Familiar Terrain

Maine—Up the Hill by F. Dennis Clarke is certainly well-done: Its crisp, sure marks show off the advantages of transparent watercolor best, while a few well-shaped glimpses of white paper—the watercolorist’s trump card—make the work even more crisp.

Clarke has successfully kept any opaque “mud” passages at bay. The value pattern is easy to spot; it’s a small, light piece in a larger dark shape, with a few smaller light repeats elsewhere within the darks. The largest piece of white creates the greatest contrast of light vs. dark and directs the eye to the center of interest—the overlapping cluster of white buildings in the upper left. “My goal, and likewise the problem, was to get movement between the two white shapes in the painting,” Clarke says. “I wanted to have a strong diagonal that would lead from one to the other and to balance the main focal area—the house on the left—with the upper right shape.”

Art Principles At Work
What could Clarke do to make this painting even better? There are a few areas that could stand improvement.

Using one center of interest. You can’t look at the center of interest in the upper left corner without glancing over to the other white building flush up against the upper right margin. There’s just as much value contrast there (dark vs. light) and the building is almost as large as the one on the left. This painting thus has two centers of interest; it would be stronger if there were one. I’d suggest knocking down the size of the building on the right, reducing the value contrast there, or both. The viewer’s eye would still go there, but it wouldn’t be quite as important.

Adding variety. While the top of the dark shape (the stand of trees running across the painting) is interesting enough, the bottom of it is less so. The shape and color at the bottom edge are too uniform, and so is the texture, which is soft along the whole run. A little contrasting hard or rough texture here and there along this edge would work wonders, as would a piece of the dark shape extending out over the field to change the monotonous edge. This could be in the form of a dark tree or two, slightly closer to the viewer, extending below the bottom edge of the group of trees. Even the small houses between the two focal areas could vary more in distance and size.

Introducing gradation. The hill in the foreground is too near the same color and value throughout. Even though the field is darker at the bottom edge, there’s an abrupt change to the lighter color across the larger hill. Likewise, if you squint at the painting, you’ll see that the value of the hill is exactly the same as that of the sky.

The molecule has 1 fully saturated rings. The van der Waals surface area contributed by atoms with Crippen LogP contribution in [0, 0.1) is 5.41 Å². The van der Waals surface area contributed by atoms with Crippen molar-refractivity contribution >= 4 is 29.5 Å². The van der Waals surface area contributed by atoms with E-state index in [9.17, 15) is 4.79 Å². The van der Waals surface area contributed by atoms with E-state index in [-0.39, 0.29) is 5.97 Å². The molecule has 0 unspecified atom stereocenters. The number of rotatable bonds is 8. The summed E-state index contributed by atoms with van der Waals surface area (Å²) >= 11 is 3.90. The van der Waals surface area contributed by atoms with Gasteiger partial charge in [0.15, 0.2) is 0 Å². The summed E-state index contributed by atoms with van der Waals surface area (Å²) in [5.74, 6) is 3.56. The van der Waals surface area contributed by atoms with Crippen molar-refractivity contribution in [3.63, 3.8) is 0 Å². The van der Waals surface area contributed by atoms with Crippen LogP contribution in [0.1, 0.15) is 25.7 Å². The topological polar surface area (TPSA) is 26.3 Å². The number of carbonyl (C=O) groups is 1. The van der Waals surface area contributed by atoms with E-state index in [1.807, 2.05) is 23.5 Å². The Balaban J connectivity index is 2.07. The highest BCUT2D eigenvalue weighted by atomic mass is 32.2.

The solution is gradation, a principle of design that provides a gradual change from one area to another within a shape or area. It could be a gradual change of size, color or value, among others. In this case we’re concerned with value, and I would paint the hill darker in the foreground, then gradually lighter as it approaches the trees in the distance. At the same time, the hill should be an overall darker value than the sky to provide contrast. A few tall weeds in the foreground, which get smaller and smaller as they move up the hill, would add gradation in size.

Contrasting temperatures. The red-orange color dominance of this painting does a nice job creating unity, but it may be more than what’s necessary. In fact, it’s enough for the painting to be dominantly warm or cool—it needn’t rely on one color chord. Here there’s warm color everywhere, with very little contrasting cool.

There are any number of ways to vary the color, but I’d do it by leaving the sky as is, then making the background stand of trees greener, with some cooler blue-greens and even a little blue. I’d make the hill a warm green, with a small area or two of yellow and red-orange to repeat the sky color, aiding unity.

Lessons Learned
I’ve done a similar painting (above) that demonstrates all the changes I’ve discussed. To strengthen the center of interest, I eliminated the white building on the right and brought the focal area off the left edge and farther into the painting. I made the two buildings in the distance different sizes, and changed one of them to a barn to add variety.

If you take some liberties with your scene and add variety where necessary, your watercolor landscapes can gain new punch and vigor without sacrificing the medium’s inherent benefits.

About the Artist
F. Dennis Clarke is a signature member of the Baltimore Watercolor Society and the West Virginia Watercolor Society. He’s won numerous awards for his watercolors and teaches watercolor classes in Naples and Bonita Springs, Florida, and Martinsburg, West Virginia.

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